6) Is it difficult to be ‘funny’? I find your comedy ‘cerebral’ for lack of a better word – and that’s a compliment. What I mean by this is that you find the ‘funny’ in things we should be thinking about, like insurance and health benefits…you’re a man who pays attention and thinks about what’s happening around him/to him and your comedy sheds light on areas of things we all experience (heatlhcare/jobs/etc.)…but in a ‘smart’ way, if that makes sense…I guess my question is – how do you do this? Find or make this comedic from ‘every day’ things?
Most of my material is accidental. I don’t usually sit down to write standup. Something happens to me that I find funny, and I will just recap the events in my head over and over again. If it can be turned into a story, I will try it out onstage. Sometimes it works immediately, sometimes it needs a little fine-tuning, sometimes I’m just not able to make the audience find comedy in the same idea I do.
7) Because you write comedy (for both work and your stand-up), do you read? They say writers read, and technically a comedy writer is still a writer…how much does reading affect/inform your comedy writing?
Ever since I got a smart phone (2008), I have been unable to read books. I think I’ve probably read about five books in the last six years and two of them were books on writing. I feel great shame, but I fear no solution is in sight. I read a lot of articles, and every now and then I’ll see something that gives me an idea of something to talk about on stage, but in terms of script writing I think it’s more subtle. There aren’t as many things that I think of and say “I’ll put THAT into a script!”
8) What books inspired you to become a writer/comedian?
It wasn’t books. It was watching tv. When I was in high school, there was a ton of standup on tv, and that was what I wanted to try. My success in standup got me a job punching up tv scripts, which led to me learning about how tv shows are put together, and then I was given the opportunity to write scripts of my own. It’s great!
9) Describe your dream writing gig/comedy gig? Who would you love to share the stage with? Why?
In terms of writing gig, I’d love to be able to have my own show where I could write in my own voice, and be able to convince a network to run the show as is. I don’t necessarily mean playing myself on tv, just being the person who gets to make the final decision on what goes in and what we don’t need would be great.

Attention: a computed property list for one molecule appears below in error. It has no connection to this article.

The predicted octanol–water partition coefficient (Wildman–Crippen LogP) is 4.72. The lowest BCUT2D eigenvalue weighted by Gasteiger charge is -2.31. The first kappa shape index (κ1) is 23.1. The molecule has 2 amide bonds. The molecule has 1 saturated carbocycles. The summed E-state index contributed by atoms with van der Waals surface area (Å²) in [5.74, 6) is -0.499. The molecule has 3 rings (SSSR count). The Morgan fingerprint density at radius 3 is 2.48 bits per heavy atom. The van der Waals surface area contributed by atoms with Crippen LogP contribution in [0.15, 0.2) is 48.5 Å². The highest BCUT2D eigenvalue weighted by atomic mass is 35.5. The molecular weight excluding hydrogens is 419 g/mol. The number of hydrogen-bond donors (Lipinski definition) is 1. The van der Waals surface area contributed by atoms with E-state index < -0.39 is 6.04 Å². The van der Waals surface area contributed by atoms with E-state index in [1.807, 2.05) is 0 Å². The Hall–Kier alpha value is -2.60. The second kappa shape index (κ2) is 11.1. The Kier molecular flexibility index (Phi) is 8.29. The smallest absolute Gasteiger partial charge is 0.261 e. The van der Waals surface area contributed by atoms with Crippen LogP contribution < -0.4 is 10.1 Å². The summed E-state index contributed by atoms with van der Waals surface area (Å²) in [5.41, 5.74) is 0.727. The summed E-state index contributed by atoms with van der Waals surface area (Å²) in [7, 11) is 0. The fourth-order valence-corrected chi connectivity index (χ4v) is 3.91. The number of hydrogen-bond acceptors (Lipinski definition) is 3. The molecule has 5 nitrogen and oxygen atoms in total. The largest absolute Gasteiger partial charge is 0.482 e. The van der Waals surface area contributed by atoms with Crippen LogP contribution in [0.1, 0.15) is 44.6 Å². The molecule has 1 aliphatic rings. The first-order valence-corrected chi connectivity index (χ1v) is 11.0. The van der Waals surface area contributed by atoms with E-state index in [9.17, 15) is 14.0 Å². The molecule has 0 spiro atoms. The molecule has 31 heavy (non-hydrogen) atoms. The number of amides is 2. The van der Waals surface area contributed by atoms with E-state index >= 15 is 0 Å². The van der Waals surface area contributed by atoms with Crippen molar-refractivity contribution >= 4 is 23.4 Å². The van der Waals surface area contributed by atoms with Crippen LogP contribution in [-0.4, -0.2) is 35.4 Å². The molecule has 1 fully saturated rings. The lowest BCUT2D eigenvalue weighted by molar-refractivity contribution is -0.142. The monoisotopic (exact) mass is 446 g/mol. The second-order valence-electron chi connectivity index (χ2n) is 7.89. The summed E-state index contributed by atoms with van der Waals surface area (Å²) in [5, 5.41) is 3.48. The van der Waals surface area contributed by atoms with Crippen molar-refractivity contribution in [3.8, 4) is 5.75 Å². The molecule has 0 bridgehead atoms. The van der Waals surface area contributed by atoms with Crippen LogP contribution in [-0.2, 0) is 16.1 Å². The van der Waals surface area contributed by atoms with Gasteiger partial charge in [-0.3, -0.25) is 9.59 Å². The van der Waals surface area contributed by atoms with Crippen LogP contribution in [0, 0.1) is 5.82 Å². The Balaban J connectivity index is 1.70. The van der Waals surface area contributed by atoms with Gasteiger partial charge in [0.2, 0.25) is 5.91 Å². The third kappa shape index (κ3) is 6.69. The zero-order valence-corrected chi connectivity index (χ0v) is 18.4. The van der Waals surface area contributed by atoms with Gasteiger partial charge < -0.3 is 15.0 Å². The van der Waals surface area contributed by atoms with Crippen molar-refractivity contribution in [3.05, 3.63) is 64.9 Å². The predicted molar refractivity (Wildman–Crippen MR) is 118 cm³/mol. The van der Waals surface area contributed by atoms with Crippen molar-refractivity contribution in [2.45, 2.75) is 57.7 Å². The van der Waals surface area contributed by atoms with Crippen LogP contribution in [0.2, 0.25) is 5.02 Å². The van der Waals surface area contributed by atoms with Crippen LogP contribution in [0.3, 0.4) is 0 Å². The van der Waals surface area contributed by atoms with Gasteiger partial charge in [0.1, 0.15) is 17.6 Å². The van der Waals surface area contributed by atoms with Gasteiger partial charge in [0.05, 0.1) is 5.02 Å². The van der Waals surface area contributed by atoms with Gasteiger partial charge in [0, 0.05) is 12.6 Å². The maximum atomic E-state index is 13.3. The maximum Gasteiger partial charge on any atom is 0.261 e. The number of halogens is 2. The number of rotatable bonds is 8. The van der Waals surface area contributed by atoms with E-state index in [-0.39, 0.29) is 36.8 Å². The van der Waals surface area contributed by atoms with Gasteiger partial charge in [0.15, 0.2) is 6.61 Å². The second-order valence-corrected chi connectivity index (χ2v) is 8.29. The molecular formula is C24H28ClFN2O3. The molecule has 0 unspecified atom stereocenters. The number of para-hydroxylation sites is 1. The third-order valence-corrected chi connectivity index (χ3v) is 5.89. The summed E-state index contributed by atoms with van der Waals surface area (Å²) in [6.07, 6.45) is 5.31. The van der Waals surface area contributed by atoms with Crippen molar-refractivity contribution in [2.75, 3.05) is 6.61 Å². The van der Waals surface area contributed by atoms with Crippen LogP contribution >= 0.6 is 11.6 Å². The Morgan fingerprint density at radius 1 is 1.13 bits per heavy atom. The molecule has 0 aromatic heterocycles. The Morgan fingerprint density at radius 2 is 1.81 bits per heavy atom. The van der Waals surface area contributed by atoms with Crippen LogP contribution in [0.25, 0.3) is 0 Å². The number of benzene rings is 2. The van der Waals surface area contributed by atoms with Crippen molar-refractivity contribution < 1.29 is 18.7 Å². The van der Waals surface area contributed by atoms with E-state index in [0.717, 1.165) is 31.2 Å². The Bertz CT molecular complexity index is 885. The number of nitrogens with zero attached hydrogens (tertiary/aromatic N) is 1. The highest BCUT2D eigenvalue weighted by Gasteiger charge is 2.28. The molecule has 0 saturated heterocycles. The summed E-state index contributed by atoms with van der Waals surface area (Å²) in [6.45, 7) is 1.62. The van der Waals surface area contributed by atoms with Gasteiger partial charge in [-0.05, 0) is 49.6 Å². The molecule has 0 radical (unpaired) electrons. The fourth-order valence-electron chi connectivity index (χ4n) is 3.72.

In terms of sharing the stage, I don’t know. I’m a standup, so “sharing” the stage isn’t really what would work best for my act. In terms of being on the same show as someone else, it’s more just about watching their set. I’ve gotten to watch, or even work with, pretty much every comedy hero I have, so I hope to see and work with all of them again.
10) What is something that everyone asks you when you tell them you’re a comedy writer/comedian? How do you feel about this question(s)?
Comedy writer, they’ll ask “what show?” Then I will name whatever show I’m working on. Then they will furrow their brow and mention that they’re not sure if they’ve heard of it. Then I will tell them when it’s on and what channel and they say they will check it out. I say “cool.” I’m fine with everything that happens in the above scenario.
Comedian, often they will ask me to tell a joke. I will politely decline. Then I will try to steer the conversation away from standup comedy as soon as possible. If they insist on hearing a joke, things will get awkward for a minute or so, then they will give up. Then the two of us will probably avoid chatting the rest of the night. I don’t enjoy this scenario as much, which is why I almost never introduce myself as a comedian.
11) What makes you laugh?
Tons of stuff. I like slapstick, I like dark comedy, I like satire. If what you’re doing catches me by surprise and I don’t know where the joke is going to come, I will enjoy it.
12) Who makes you laugh?
Much like the “what”s, the “who”s are numerous. My favourite comedian right now is probably Paul F. Tompkins. If you’re not familiar with his work, look him up! I think he’s great, maybe you share the same perspective as I do!
13) How much does making money fit into your ‘dream’ job? I mean is it art before money?
If I was able to maintain my current lifestyle doing what I wanted, that would be a dream. I could probably drop a bit from here and still be very happy. If there was a bad job that paid very well, I could see myself taking it for a very short time. Besides making a bunch of money, there are always lessons to be learned even from working on bad shows. It’s just that if it starts making you unhappy, you need to get out.
Find Fraser on Twitter @Young_Fraser!